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He died for our sins

What then shall we say that Abraham, our forefather, discovered in this matter?If, in fact, Abraham was justified by works, he had something to boast about–but not before God. What does the Scripture say?”Abraham believed God, and it was credited to him as righteousness.”–Romans 5:1-3.

A young man, after graduating from school, wanted to go into business. He spoke to his uncle who advised him to put together a business plan and then go to see his banker.

After doing what his uncle had suggested, the young man visited the banker and subsequently got the loan. Immediately, he began to boast to his friends about his success and his ability. He did it all by himself, he thought.

The young man did not know, he had nothing to do with it. His uncle, a prominent client of the bank, had done it all. He had instructed the banker to give his nephew the loan, but to keep his involvement a secret. He had also guaranteed the loan.

In the text, the apostle Paul proves that Abraham was not justified by his good works but by his faith. The Jews had a belief that they could share in righteousness because of the privilege they enjoyed, being descendents of Abraham, and the works they performed, particularly keeping the law. Paul says no, Abraham was a sinner like all humans who are descendents of Adam.

Had Abraham been justified by works, then he would have had room to boast. Before God, we have nothing about which to gloat. Even though Abraham was a good and great man, he could not boast. Paul puts to rest the argument that Abraham received the promise from God because he was such a righteous man.

Scripture tells us that God called Abraham from among his people and instructed him

to go into a distant land which he would give to him. He also told him that he would be the father of a great nation. Through that nation the Messiah would come.

In human terms, the promise to Abraham about being the father of a great nation was absurd because Abraham was a very old man with no children. Furthermore, his wife was barren, and beyond the age of child bearing.

Yet, Abraham believed God. Abraham took God at his word. So Abraham’s faith was the instrument of his justification, not his works. God gave him credit as if he had kept the whole Law. This he called righteousness.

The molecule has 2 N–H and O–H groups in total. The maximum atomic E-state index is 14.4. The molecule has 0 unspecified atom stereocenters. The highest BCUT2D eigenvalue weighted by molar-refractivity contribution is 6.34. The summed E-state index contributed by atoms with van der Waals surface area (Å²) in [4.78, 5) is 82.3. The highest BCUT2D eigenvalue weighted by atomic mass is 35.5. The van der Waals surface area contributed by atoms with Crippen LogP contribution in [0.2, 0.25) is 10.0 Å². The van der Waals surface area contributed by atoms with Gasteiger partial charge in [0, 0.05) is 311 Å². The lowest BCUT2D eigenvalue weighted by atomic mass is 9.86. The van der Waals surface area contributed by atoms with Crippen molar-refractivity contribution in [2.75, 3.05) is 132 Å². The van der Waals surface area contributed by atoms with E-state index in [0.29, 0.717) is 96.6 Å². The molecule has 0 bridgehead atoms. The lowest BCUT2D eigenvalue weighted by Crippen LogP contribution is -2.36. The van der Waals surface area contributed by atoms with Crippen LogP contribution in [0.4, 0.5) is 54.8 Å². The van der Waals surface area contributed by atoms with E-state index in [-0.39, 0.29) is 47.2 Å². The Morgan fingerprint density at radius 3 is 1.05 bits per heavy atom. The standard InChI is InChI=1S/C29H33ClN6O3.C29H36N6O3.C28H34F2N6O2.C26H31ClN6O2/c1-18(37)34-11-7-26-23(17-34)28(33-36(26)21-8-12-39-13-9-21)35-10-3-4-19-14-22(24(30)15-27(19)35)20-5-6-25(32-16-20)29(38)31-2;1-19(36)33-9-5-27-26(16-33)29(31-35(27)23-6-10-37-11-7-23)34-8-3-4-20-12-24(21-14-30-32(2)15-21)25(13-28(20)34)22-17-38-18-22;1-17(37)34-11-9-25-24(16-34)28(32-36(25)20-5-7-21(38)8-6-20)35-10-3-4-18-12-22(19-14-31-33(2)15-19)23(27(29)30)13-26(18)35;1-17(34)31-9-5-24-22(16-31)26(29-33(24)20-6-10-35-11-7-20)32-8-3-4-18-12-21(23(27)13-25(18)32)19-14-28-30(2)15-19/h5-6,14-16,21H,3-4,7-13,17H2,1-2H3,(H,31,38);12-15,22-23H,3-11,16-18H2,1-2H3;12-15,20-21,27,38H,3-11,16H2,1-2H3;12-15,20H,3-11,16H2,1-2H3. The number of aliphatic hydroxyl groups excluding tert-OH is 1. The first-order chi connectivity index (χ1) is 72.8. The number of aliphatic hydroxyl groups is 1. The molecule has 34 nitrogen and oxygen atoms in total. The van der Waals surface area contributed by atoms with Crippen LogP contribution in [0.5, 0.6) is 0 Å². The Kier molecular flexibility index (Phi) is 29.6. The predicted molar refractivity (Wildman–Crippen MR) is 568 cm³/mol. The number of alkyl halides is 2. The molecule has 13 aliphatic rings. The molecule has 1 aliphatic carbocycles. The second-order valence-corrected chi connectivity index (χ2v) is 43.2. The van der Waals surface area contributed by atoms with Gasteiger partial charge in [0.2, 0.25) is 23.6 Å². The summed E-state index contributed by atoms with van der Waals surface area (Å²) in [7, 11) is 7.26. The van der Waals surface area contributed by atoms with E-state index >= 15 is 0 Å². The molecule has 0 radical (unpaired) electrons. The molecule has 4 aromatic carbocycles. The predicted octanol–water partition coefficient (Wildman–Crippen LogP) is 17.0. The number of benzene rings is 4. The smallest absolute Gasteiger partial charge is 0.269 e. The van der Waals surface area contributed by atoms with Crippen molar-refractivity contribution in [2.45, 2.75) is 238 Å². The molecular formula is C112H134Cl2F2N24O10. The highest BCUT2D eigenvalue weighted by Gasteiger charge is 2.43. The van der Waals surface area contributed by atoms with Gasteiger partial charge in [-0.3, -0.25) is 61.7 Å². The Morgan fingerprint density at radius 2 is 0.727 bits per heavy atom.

What is justification?Justification is the righteousness, which comes to the Christian through faith in Jesus Christ. It is a gift from God, not because of what we have done but because of Christ’s vicarious act at Calvary.

What Abraham received from God was a gift because of his faith in God’s promise to him. He did nothing to deserve anything from God. Abraham was a sinner because, like all humans, he was of the seed of Adam. Scripture tells us,”For all have sinned and fall short of the glory of God, and are justified freely by His grace through the redemption that came by Christ Jesus.”–Romans 3:23.

Like Abraham, we receive the gift of righteousness from God because of our faith in Jesus Christ. No one can make God a debtor. In the eyes of God, we are not good enough, no matter how good we think we are. His grace comes to us through faith in Jesus Christ.

Often, like the young man in the illustration, we believe that our salvation is a result of what we have done. No, not what we have done, but what Jesus did for us on the cross at Calvary. He died for our sins. He undertook our debt. With His death, He guaranteed for us life eternal. We are all just ransomed souls. Amen

Rev. Samuel M. Boodle, pastor The Lutheran Church of Nassau, can be reached at P.O. Box N 4794, Nassau, Bahamas or telephone 323-4107; or e-mail: lutheranchurch@coralwave.com: Website: www.Nassaulutheranchurch.org.

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